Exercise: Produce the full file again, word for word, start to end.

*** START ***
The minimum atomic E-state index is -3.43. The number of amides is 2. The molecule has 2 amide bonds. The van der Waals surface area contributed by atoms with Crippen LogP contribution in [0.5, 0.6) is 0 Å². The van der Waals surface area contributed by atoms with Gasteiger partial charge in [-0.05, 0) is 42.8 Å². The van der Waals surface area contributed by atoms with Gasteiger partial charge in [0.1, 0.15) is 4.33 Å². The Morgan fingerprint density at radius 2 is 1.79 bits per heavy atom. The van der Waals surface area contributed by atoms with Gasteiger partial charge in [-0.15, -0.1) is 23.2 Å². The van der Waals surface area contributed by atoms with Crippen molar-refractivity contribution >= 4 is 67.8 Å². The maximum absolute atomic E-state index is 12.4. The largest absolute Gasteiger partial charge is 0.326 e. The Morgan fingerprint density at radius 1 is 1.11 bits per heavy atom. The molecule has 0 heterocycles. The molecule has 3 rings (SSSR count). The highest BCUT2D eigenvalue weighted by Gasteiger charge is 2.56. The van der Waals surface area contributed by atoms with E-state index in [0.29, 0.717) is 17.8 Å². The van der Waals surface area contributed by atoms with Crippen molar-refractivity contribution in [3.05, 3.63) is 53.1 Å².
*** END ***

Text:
The minimum atomic E-state index is -3.43. The number of amides is 2. The molecule has 2 amide bonds. The van der Waals surface area contributed by atoms with Crippen LogP contribution in [0.5, 0.6) is 0 Å². The van der Waals surface area contributed by atoms with Gasteiger partial charge in [-0.05, 0) is 42.8 Å². The van der Waals surface area contributed by atoms with Gasteiger partial charge in [0.1, 0.15) is 4.33 Å². The Morgan fingerprint density at radius 2 is 1.79 bits per heavy atom. The van der Waals surface area contributed by atoms with Gasteiger partial charge in [-0.15, -0.1) is 23.2 Å². The van der Waals surface area contributed by atoms with Crippen molar-refractivity contribution >= 4 is 67.8 Å². The maximum absolute atomic E-state index is 12.4. The largest absolute Gasteiger partial charge is 0.326 e. The Morgan fingerprint density at radius 1 is 1.11 bits per heavy atom. The molecule has 0 heterocycles. The molecule has 3 rings (SSSR count). The highest BCUT2D eigenvalue weighted by Gasteiger charge is 2.56. The van der Waals surface area contributed by atoms with E-state index in [0.29, 0.717) is 17.8 Å². The van der Waals surface area contributed by atoms with Crippen molar-refractivity contribution in [3.05, 3.63) is 53.1 Å².